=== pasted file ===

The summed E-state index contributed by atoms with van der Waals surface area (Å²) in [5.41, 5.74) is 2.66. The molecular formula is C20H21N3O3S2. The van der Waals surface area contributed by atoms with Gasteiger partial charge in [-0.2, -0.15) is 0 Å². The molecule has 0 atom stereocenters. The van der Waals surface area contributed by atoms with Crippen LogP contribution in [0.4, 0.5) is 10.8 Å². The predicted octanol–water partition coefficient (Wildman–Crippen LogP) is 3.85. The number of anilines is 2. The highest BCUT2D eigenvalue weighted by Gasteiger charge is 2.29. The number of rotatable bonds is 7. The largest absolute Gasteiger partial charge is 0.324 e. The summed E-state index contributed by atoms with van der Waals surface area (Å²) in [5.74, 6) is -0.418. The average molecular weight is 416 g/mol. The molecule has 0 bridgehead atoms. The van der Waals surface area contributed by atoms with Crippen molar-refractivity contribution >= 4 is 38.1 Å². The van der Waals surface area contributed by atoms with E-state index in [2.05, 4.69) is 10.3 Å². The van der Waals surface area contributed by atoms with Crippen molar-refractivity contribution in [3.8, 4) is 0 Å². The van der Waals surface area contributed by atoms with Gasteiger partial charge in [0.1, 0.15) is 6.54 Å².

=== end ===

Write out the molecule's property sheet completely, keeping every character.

The summed E-state index contributed by atoms with van der Waals surface area (Å²) in [5.41, 5.74) is 2.66. The molecular formula is C20H21N3O3S2. The van der Waals surface area contributed by atoms with Gasteiger partial charge in [-0.2, -0.15) is 0 Å². The molecule has 0 atom stereocenters. The van der Waals surface area contributed by atoms with Crippen LogP contribution in [0.4, 0.5) is 10.8 Å². The predicted octanol–water partition coefficient (Wildman–Crippen LogP) is 3.85. The number of anilines is 2. The highest BCUT2D eigenvalue weighted by Gasteiger charge is 2.29. The number of rotatable bonds is 7. The largest absolute Gasteiger partial charge is 0.324 e. The summed E-state index contributed by atoms with van der Waals surface area (Å²) in [5.74, 6) is -0.418. The average molecular weight is 416 g/mol. The molecule has 0 bridgehead atoms. The van der Waals surface area contributed by atoms with Crippen molar-refractivity contribution >= 4 is 38.1 Å². The van der Waals surface area contributed by atoms with E-state index in [2.05, 4.69) is 10.3 Å². The van der Waals surface area contributed by atoms with Crippen molar-refractivity contribution in [3.8, 4) is 0 Å². The van der Waals surface area contributed by atoms with Gasteiger partial charge in [0.1, 0.15) is 6.54 Å².